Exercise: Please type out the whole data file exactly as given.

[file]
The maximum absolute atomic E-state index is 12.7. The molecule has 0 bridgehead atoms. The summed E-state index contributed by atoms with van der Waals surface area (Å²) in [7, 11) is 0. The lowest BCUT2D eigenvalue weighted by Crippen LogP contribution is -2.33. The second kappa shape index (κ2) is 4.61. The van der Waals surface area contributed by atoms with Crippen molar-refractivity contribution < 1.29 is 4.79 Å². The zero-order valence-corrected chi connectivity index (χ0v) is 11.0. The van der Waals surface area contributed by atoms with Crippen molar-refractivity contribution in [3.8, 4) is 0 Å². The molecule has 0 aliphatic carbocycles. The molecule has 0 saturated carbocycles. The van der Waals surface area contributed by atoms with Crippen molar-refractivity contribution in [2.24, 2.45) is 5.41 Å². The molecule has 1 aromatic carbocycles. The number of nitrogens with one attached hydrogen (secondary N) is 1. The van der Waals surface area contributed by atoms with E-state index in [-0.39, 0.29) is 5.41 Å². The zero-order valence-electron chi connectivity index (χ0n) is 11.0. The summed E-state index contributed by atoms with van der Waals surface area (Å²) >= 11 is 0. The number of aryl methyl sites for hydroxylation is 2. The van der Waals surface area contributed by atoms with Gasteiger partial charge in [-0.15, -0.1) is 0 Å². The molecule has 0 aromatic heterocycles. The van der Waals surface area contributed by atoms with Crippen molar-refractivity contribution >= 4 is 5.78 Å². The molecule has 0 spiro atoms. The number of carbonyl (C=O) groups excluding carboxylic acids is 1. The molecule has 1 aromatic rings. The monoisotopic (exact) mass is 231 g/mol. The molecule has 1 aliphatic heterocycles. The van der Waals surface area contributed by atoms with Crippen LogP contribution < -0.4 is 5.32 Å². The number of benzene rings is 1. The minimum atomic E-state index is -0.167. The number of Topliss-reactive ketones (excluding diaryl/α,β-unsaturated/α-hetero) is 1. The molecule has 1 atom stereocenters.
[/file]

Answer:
The maximum absolute atomic E-state index is 12.7. The molecule has 0 bridgehead atoms. The summed E-state index contributed by atoms with van der Waals surface area (Å²) in [7, 11) is 0. The lowest BCUT2D eigenvalue weighted by Crippen LogP contribution is -2.33. The second kappa shape index (κ2) is 4.61. The van der Waals surface area contributed by atoms with Crippen molar-refractivity contribution < 1.29 is 4.79 Å². The zero-order valence-corrected chi connectivity index (χ0v) is 11.0. The van der Waals surface area contributed by atoms with Crippen molar-refractivity contribution in [3.8, 4) is 0 Å². The molecule has 0 aliphatic carbocycles. The molecule has 0 saturated carbocycles. The van der Waals surface area contributed by atoms with Crippen molar-refractivity contribution in [2.24, 2.45) is 5.41 Å². The molecule has 1 aromatic carbocycles. The number of nitrogens with one attached hydrogen (secondary N) is 1. The van der Waals surface area contributed by atoms with E-state index in [-0.39, 0.29) is 5.41 Å². The zero-order valence-electron chi connectivity index (χ0n) is 11.0. The summed E-state index contributed by atoms with van der Waals surface area (Å²) >= 11 is 0. The number of aryl methyl sites for hydroxylation is 2. The van der Waals surface area contributed by atoms with Gasteiger partial charge in [-0.15, -0.1) is 0 Å². The molecule has 0 aromatic heterocycles. The van der Waals surface area contributed by atoms with Crippen molar-refractivity contribution >= 4 is 5.78 Å². The molecule has 0 spiro atoms. The number of carbonyl (C=O) groups excluding carboxylic acids is 1. The molecule has 1 aromatic rings. The monoisotopic (exact) mass is 231 g/mol. The molecule has 1 aliphatic heterocycles. The van der Waals surface area contributed by atoms with Crippen LogP contribution < -0.4 is 5.32 Å². The number of benzene rings is 1. The minimum atomic E-state index is -0.167. The number of Topliss-reactive ketones (excluding diaryl/α,β-unsaturated/α-hetero) is 1. The molecule has 1 atom stereocenters.